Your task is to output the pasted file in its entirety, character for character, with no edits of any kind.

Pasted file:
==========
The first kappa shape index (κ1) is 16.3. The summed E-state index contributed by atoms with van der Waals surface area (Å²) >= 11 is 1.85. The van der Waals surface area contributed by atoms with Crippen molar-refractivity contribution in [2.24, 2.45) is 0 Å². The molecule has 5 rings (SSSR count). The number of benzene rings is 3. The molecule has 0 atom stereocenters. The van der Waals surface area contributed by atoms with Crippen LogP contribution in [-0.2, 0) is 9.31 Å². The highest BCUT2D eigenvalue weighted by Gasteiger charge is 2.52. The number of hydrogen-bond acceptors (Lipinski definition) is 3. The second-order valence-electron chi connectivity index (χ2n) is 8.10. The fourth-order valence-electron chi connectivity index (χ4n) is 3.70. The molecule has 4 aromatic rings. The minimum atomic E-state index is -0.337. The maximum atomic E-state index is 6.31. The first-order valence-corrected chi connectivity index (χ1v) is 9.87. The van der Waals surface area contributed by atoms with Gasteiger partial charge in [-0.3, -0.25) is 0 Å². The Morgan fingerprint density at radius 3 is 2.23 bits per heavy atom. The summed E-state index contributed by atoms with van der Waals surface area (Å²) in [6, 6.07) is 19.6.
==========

The first kappa shape index (κ1) is 16.3. The summed E-state index contributed by atoms with van der Waals surface area (Å²) >= 11 is 1.85. The van der Waals surface area contributed by atoms with Crippen molar-refractivity contribution in [2.24, 2.45) is 0 Å². The molecule has 5 rings (SSSR count). The number of benzene rings is 3. The molecule has 0 atom stereocenters. The van der Waals surface area contributed by atoms with Crippen LogP contribution in [-0.2, 0) is 9.31 Å². The highest BCUT2D eigenvalue weighted by Gasteiger charge is 2.52. The number of hydrogen-bond acceptors (Lipinski definition) is 3. The second-order valence-electron chi connectivity index (χ2n) is 8.10. The fourth-order valence-electron chi connectivity index (χ4n) is 3.70. The molecule has 4 aromatic rings. The minimum atomic E-state index is -0.337. The maximum atomic E-state index is 6.31. The first-order valence-corrected chi connectivity index (χ1v) is 9.87. The van der Waals surface area contributed by atoms with Gasteiger partial charge in [-0.3, -0.25) is 0 Å². The Morgan fingerprint density at radius 3 is 2.23 bits per heavy atom. The summed E-state index contributed by atoms with van der Waals surface area (Å²) in [6, 6.07) is 19.6.